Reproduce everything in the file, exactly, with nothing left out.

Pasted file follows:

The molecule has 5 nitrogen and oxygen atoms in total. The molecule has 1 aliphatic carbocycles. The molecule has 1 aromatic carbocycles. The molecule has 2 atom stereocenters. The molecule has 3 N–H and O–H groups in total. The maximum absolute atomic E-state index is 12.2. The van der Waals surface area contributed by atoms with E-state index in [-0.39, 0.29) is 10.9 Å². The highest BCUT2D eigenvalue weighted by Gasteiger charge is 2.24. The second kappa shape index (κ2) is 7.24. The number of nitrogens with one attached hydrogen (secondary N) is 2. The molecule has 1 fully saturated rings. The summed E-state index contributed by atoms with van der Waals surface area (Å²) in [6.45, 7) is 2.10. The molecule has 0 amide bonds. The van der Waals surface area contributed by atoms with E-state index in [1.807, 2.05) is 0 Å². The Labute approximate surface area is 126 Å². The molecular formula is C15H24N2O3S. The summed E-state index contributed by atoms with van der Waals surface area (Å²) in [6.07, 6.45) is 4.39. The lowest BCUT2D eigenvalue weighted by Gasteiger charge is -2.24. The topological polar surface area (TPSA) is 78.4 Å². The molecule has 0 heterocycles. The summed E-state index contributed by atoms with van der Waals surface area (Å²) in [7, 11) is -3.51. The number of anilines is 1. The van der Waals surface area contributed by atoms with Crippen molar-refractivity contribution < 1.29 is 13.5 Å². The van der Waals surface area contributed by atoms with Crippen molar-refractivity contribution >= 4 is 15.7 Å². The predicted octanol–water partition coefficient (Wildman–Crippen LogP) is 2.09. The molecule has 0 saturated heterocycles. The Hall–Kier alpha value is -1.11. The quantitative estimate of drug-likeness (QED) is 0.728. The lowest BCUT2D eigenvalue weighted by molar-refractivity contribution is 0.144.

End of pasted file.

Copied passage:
The molecule has 5 nitrogen and oxygen atoms in total. The molecule has 1 aliphatic carbocycles. The molecule has 1 aromatic carbocycles. The molecule has 2 atom stereocenters. The molecule has 3 N–H and O–H groups in total. The maximum absolute atomic E-state index is 12.2. The van der Waals surface area contributed by atoms with E-state index in [-0.39, 0.29) is 10.9 Å². The highest BCUT2D eigenvalue weighted by Gasteiger charge is 2.24. The second kappa shape index (κ2) is 7.24. The number of nitrogens with one attached hydrogen (secondary N) is 2. The molecule has 1 fully saturated rings. The summed E-state index contributed by atoms with van der Waals surface area (Å²) in [6.45, 7) is 2.10. The molecule has 0 amide bonds. The van der Waals surface area contributed by atoms with E-state index in [1.807, 2.05) is 0 Å². The Labute approximate surface area is 126 Å². The molecular formula is C15H24N2O3S. The summed E-state index contributed by atoms with van der Waals surface area (Å²) in [6.07, 6.45) is 4.39. The lowest BCUT2D eigenvalue weighted by Gasteiger charge is -2.24. The topological polar surface area (TPSA) is 78.4 Å². The molecule has 0 heterocycles. The summed E-state index contributed by atoms with van der Waals surface area (Å²) in [7, 11) is -3.51. The number of anilines is 1. The van der Waals surface area contributed by atoms with Crippen molar-refractivity contribution < 1.29 is 13.5 Å². The van der Waals surface area contributed by atoms with Crippen molar-refractivity contribution >= 4 is 15.7 Å². The predicted octanol–water partition coefficient (Wildman–Crippen LogP) is 2.09. The molecule has 0 saturated heterocycles. The Hall–Kier alpha value is -1.11. The quantitative estimate of drug-likeness (QED) is 0.728. The lowest BCUT2D eigenvalue weighted by molar-refractivity contribution is 0.144.